|3-29-17 Education in the News|
Star Ledger--N.J. teachers union aims to oust Sweeney as Senate president
TRENTON -- As its longtime foe, Gov. Chris Christie, prepares to exit the governorship next January, New Jersey's largest teachers union is also pushing to get rid of the state's highest ranking lawmaker, state Senate President Stephen Sweeney, according to a report by the Philadelphia Inquirer.
The newspaper reported Monday that the New Jersey Education Association is weighing many options to oust Sweeney, a south Jersey Democrat whom the union is criticizing as someone who has frequently collaborated with Christie, a Republican, over the last seven years.
"We're looking for a new governor and a new Senate president," NJEA president Wendell Steinhauer told the Inquirer.
The union has even launched a website called Change NJ Politics that says by "working with Chris Christie, Sen. Sweeney betrayed our trust and broke his promises."
Sweeney (D-Gloucester) declined comment when reached by NJ Advance Media on Monday.
The lawmaker is up for re-election in November, when all 120 seats of the New Jersey Legislature are on the ballot.
Brent Johnson | NJ Advance Media for NJ.com| March 28, 2017 at 9:35 AM
Associated Press (via ABC News)--Ivanka Trump, Education Secretary DeVos promote STEM careers
Ivanka Trump and Education Secretary Betsy DeVos on Tuesday exhorted young girls to pursue careers in science, technology, engineering and math, saying those fields will provide the jobs and innovation for the future.
Their tour of the National Air and Space Museum with a group of middle school students came as the Trump administration proposed further cuts to education and science, drawing harsh criticism from teachers' unions and others.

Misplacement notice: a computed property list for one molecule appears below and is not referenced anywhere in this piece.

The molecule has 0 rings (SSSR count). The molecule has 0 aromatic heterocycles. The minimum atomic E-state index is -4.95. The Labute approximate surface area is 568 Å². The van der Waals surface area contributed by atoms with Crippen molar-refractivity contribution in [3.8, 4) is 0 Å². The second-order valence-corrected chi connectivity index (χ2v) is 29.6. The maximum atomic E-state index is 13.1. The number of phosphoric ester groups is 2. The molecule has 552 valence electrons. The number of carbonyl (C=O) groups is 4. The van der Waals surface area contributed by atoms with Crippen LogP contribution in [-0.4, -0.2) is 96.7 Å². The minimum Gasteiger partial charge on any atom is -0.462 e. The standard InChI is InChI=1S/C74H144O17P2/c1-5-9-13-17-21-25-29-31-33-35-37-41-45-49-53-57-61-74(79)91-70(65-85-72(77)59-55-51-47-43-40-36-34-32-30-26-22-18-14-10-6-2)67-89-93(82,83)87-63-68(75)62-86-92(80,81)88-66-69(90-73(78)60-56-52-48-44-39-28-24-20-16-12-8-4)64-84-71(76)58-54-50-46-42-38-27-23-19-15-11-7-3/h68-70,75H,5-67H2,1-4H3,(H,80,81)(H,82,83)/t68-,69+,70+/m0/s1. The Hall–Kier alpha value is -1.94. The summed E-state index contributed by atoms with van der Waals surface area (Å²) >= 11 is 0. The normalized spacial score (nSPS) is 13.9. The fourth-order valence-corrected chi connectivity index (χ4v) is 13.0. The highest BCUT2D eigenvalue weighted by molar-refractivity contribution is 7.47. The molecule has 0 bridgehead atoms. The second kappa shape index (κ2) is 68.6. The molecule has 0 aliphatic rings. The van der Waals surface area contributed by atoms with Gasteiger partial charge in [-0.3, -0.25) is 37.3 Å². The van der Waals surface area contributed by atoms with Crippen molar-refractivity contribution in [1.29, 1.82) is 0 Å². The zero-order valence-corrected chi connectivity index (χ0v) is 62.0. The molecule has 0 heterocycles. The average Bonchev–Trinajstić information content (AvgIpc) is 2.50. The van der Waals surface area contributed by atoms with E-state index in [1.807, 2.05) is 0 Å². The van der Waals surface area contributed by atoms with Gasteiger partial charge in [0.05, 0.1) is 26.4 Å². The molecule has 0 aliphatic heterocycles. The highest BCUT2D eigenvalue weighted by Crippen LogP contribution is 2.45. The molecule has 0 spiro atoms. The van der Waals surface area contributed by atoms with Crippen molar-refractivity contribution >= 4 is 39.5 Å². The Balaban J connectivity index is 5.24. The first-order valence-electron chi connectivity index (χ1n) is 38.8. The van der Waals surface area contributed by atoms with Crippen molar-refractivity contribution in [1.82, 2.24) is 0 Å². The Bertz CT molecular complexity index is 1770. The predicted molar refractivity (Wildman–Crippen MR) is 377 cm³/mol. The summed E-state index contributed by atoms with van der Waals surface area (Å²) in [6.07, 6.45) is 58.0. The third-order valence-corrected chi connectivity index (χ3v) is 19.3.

Ivanka Trump, a successful entrepreneur who considers herself as a women's rights activist, lamented that women make up 48 percent of America's work force but only 24 percent of STEM professionals.
"This statistic is showing that we are sadly moving in the wrong direction. Women are increasingly underrepresented in important fields of science, technology, engineering and math," Trump said. "But I dare you to beat these statistics and advance the role of women in STEM fields."
Maria Danilova, Associated Press| Mar 28, 2017, 4:30 PM ET
Education Week-- The Challenge of Creating Schools That 'Work for Everybody'
When the bell rings at Wheaton North High School, a river of white students flows into Advanced Placement classrooms. A trickle of brown and black students joins them. But mostly, the Latino, African-American, and Asian teenagers file into lower-rung classes.
In this way, Wheaton North is like thousands of other high schools across the country, replicating along its polished hallways the inequities that mark the daily lives of minority and low-income students beyond the school's big glass doors. Studies show, in fact, that achievement gaps within schools can be greater than those from school to school.
And, like many schools nationwide, Wheaton North is trying hard to rewire the machinery that perpetuates those inequities. It's making progress, but entrenched patterns persist.
"We're trying to make this school work for everybody," said Matt Biscan, who's in his third year as principal at Wheaton North. "What that means, exactly, we're figuring out as we go."
Educators and the public are aware that achievement gaps often separate students of color from their higher-achieving white peers and leave low-income students lagging behind their better-off peers. Less obvious are the mechanisms and circumstances that contribute to those academic differences—often within a single school.
Catherine Gewertz|March 21, 2017
Garden State Coalition of Schools